Alarm Will Sound has teamed up with New York Public Radio's Peabody Award-winning podcast Meet the Composer to create a new kind of album.
Splitting Adams fuses the powerful music of John Adams with the power of podcasts to dig deep and get personal. It does not separate stories about the music from the music itself. Instead, we’re having an on-the-album conversation with you about the music of John Adams while we play the music of John Adams. We’ve made—actually, we’ve composed the conversation to immerse us in Chamber Symphony and Son of Chamber Symphony. Through recorded interviews with the composer, performers, and a historian, we tell the story of the creation of these two seminal works, and of the struggle required to perform them. Then we perform them.
The trajectory from Chamber Symphony to Son of Chamber Symphony is perfect for this kind of total-immersion illumination. We hear John Adams rethinking his approach to composition, and we hear him reflecting on the journey he has made. Along the way, he pulls unexpected inspirations together and pulls Alarm Will Sound into his story. It’s a story just right for the podcast-plus-album we’ve created here.
Splitting Adams is conceived and realized by Nadia Sirota, Alex Overington, and Alan Pierson, the creative forces behind Meet the Composer and Alarm Will Sound.
Alarm Will Sound will bring John Luther Adams’ Ten Thousand Birds to the Toledo Museum of Art on April 21 at dusk and Cuyahoga Valley National Park on April 23rd at 3pm. Ten Thousand Birds is based on the songs of birds that are native to, or migrate through the area in which the piece is performed. The work explores the connections between nature and music, a topic that John Luther Adams has pursued over the course of his remarkable career. Most recently in Sila: Breath of the World and Become Ocean (for which he won the 2014 Pulitzer Prize and Grammy) he has portrayed—in big musical gestures—the awe one experiences in response to nature’s grandeur. In Ten Thousand Birds, on the other hand, the source of inspiration is particular birdsongs, captured in minute detail. Adams writes: “In this music, time is not measured. Each page in the score will be its own self-contained world that occupies its own physical space and its own time.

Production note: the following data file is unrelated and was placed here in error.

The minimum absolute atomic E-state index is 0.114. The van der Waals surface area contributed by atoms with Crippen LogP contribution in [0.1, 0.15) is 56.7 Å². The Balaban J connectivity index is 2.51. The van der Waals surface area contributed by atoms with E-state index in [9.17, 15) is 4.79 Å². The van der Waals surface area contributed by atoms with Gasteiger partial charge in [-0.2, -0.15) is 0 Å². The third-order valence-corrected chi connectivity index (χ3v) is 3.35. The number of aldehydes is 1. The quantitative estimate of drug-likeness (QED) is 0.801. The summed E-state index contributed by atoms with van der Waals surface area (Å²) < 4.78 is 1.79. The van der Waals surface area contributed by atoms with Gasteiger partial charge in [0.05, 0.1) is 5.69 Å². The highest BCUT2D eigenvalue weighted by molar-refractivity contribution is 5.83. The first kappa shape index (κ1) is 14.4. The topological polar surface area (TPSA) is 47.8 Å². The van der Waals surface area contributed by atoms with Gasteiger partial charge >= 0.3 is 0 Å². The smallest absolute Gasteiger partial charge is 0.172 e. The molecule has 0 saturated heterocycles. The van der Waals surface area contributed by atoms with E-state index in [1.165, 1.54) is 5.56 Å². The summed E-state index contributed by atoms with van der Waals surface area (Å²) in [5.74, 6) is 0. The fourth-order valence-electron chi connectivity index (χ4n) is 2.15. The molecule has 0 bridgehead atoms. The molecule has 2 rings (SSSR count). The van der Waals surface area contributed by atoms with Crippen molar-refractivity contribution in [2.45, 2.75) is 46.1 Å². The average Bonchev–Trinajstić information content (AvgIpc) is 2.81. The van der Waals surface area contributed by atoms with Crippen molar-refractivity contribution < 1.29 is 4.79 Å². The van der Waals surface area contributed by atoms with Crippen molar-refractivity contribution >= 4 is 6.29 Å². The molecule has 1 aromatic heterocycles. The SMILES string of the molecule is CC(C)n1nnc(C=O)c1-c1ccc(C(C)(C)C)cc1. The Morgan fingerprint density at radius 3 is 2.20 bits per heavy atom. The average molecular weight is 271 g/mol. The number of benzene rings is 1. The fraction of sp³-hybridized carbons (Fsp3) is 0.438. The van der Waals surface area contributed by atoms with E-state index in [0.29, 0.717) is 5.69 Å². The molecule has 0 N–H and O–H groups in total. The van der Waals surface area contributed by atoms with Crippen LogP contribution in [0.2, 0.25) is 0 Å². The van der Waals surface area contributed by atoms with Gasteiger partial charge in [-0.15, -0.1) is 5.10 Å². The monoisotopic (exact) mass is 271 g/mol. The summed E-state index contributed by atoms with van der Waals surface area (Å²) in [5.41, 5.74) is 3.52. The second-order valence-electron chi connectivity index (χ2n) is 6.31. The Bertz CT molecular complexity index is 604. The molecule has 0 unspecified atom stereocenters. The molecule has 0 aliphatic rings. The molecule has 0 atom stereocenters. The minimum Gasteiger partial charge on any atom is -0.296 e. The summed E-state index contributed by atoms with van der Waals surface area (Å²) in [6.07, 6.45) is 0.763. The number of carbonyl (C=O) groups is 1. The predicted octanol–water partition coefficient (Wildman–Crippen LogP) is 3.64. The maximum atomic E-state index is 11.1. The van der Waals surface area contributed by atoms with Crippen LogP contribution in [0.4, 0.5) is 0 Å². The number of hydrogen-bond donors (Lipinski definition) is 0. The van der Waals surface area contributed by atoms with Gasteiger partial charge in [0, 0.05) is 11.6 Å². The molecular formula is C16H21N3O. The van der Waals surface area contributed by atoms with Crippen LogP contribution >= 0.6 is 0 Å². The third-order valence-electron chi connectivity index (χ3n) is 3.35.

The performance in Toledo is sponsored in part by Bowling Green State University College of Musical Arts. The performance at CVNP is sponsored in part by an award from the National Endowment for the Arts.
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This is our world premiere performance at the Mizzou International Composers Festival in 2012.
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Caleb almost went to Indiana University for college but he decided on Eastman partly because he didn’t like that IU had the highest-paid basketball coach in the country. His life could have turned out pretty differently if Bobby Knight made a little less money back in the late 90s. But Eastman it was.
As a 17-year old, Caleb had a thing for Ligeti’s music so he emailed Alan before he got to Eastman to ask for an audition with Ossia to play on their Ligeti concert. He was late to the first rehearsal because he was getting his nose pierced, but he soon became a regular. Just before graduating, he terrified his conservative grandmother by telling her he wanted to move to NYC to live paycheck to paycheck as a freelance musician. Now he’s doing exactly that (although maybe not living quite paycheck to paycheck) as a freelance violinist, violist, countertenor, composer, and improviser.
Caleb started singing in a boys’ choir at age 9 then quickly picked up several instruments. At 10, he wrote his first piano piece in C major. The only early composition he’ll live up to now is a piece for 2 violins that he wrote on his first day back to school as a high school sophomore called What a Shame. It was quite a shame that summer was over.
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